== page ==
Like the last post, this is a very hand wavy, just my thoughts, kind of post

With decentralized networks like Bitcoin and Ethereum growing rapidly we should take a step back and ask why are we enabling these decentralized systems. To do this we should take a look at the history of the internet. The internet has 2 prominent eras and we are currently entering the 3rd.

Web 1.0

Web 1.0 was a very simple internet. In fact I wasn’t even alive or old enough to really experience this era of the internet, but I feel that I can still observe this point in internet history. Web 1.0 was composed of mainly a very small group of individual users hosting websites on their own computers and servers. Companies adopting webpages as a medium of business were sparce and the internet was very simple place at the time. It was a place where users we essentially anonymous. Because almost all content was self hosted, we saw the first decentralized internet. Many refer to this era as a golden era of the internet because of the simplicity and noninvasive nature. As time goes on the internet becomes unimaginably popular and because of that highly interconnected.

Web 2.0

Web 2.0 showed the world the modern internet. We became more interconnected than imaginable. We can access what seems to be unbounded information. We can talk to almost anyone by just tweeting at them. Web 2.0 was built by social media giants, search engines, and new networks. Almost all websites are interconnected in some regard. “Sign in with Google” is plastered at almost every login page. With major tech companies having billions of users we saw major issues regarding privacy and ownership. No longer did you own the content you posted on the internet. The picture you posted of you family at Disney doesn’t belong to you. It belongs to Facebook (Meta) and lives in a series of datacenters across the world.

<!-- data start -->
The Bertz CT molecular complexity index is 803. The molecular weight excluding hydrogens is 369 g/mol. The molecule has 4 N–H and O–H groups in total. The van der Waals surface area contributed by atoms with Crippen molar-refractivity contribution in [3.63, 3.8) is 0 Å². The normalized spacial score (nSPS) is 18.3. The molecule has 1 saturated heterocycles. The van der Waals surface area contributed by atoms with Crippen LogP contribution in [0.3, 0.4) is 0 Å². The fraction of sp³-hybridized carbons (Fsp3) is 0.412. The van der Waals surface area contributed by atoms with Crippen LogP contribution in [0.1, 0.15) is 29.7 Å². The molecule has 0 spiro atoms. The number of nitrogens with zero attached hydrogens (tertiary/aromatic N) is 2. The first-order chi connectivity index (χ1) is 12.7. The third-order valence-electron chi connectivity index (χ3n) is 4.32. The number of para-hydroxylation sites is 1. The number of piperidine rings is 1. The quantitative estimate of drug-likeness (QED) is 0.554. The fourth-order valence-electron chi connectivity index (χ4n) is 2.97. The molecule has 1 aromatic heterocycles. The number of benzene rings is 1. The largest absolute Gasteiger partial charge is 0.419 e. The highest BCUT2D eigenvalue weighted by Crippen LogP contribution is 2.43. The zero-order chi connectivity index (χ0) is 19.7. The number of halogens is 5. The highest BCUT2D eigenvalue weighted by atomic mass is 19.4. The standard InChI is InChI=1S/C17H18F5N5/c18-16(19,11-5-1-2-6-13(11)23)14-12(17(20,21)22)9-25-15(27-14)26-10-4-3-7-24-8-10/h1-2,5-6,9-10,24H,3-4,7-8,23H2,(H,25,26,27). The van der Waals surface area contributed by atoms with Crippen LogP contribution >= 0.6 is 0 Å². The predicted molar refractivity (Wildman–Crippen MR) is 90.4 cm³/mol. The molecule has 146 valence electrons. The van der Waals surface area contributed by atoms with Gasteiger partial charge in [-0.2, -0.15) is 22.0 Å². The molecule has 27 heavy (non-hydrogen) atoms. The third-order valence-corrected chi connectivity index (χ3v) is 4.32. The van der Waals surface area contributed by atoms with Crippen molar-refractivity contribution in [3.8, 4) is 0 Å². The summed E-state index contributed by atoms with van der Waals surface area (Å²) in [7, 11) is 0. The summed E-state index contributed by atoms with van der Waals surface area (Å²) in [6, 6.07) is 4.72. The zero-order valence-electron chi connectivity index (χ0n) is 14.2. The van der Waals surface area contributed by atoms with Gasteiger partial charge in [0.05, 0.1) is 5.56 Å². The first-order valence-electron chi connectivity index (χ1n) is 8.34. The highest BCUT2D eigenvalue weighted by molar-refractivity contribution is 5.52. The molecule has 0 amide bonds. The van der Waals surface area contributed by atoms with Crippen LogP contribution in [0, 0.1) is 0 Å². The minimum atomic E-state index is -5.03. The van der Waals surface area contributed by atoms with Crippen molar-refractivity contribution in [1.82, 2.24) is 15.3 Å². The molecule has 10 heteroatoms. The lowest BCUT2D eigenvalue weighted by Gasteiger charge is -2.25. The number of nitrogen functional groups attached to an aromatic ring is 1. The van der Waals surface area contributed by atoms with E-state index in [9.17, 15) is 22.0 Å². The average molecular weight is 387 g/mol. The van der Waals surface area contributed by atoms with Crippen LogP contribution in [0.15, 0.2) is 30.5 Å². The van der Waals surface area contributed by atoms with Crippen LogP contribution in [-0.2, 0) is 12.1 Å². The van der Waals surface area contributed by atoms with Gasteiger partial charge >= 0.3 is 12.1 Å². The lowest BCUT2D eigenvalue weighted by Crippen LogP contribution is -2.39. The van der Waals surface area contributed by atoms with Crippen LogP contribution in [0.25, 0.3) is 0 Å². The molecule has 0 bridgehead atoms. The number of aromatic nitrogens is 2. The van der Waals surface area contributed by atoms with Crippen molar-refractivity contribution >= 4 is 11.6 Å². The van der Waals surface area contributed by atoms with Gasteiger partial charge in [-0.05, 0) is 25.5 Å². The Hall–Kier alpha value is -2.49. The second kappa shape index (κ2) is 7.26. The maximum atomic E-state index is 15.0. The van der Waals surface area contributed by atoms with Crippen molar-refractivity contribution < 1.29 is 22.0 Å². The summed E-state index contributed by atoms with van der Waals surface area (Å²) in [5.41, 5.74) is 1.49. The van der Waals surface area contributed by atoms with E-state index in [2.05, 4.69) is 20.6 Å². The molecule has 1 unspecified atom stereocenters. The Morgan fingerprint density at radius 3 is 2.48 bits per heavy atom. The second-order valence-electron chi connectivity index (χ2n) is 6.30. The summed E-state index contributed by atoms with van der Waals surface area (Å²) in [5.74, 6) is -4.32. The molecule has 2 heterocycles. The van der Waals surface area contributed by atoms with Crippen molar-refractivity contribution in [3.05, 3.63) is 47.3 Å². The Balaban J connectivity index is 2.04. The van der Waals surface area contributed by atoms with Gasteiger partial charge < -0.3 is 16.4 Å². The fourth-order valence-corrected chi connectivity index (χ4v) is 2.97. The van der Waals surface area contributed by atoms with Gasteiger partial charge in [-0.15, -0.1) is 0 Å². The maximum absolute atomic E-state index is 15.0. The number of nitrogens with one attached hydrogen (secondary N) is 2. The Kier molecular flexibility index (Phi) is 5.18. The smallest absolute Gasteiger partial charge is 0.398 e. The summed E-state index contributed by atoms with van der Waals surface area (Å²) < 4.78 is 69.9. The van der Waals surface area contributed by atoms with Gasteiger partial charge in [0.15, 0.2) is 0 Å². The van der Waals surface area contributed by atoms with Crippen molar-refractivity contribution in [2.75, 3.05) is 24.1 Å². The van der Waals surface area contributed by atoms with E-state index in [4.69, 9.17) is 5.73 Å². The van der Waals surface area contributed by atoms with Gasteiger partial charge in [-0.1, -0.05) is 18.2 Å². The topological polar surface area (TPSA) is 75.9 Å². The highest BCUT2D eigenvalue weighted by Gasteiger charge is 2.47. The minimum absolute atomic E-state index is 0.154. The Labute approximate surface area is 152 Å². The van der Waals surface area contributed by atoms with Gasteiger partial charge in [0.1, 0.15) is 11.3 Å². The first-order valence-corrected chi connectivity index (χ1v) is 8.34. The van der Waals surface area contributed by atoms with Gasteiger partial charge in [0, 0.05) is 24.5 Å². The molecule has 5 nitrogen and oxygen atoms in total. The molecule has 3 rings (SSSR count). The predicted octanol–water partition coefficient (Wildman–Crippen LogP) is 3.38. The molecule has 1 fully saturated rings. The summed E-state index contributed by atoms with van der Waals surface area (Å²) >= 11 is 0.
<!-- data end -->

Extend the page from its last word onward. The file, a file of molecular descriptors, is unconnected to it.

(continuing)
Web 2.0 took ownership and privacy from users. No longer did you own the server that hosted your website. You can be tracked around internet by ads and cookies. Fingerprinting technologies track you even if you try to use a privacy enabling browser. Internet companies don’t actually have a product, you the user are the product. The product tech companies sell is you. You are being sold to advertisers. To be clear the data being sold isn’t “Bob Jones at 123 Happy Lane”, it’s more like we have a group of users from age 18-25 who live in New York City and like Levi’s Jeans.

What Web 2.0 boils down to is a very expansive, knowledge filled, interconnected, and definitely not private network.

Web 3.0

Web 3.0 is kinda undefined. Web 3.0 is more of a collection of ideas building off of Web 2.0. Web 3.0 focuses heavily decentrailization technology such as blockchains, decentralized storage, and edge computing. Web 3.0 is also very fixated on privacy, something lacking from Web 2.0. Web 3.0 should bring ownership back to the user. Ownership of what though? Ownership of data and assets. Web 3.0 plans to decentralize many Web 2.0 technologies such as social media and finanical services. Decentralizing social media is a double edged sword, on one hand the user has ownership of their posts and censorship is mitigated. On the other hand there is more permanency than previously on Web 2.0. Beyond just cryptocurrency we have systems like torrents, Tor, and IPFS, etc. These systems enable anyone to host a node in the network and participate the in decentralization. Decentrailized systems are generally good for ownership and privacy, but lack in the ease of use compared to Web 2.0 tech (ie: using AWS S3 for file storage). Bring ease of use to decentralized systems will be critical to the future of Web 3.0. I am hopeful for a more private internet and hopefully Web 3.0 will make this a reality.


In conclusion Web 1.0 was decentralized, Web 2.0 is centralized, Web 3.0 hopes to be decentralized. Maybe there is a cycle that converges toward centralization, but only time will tell.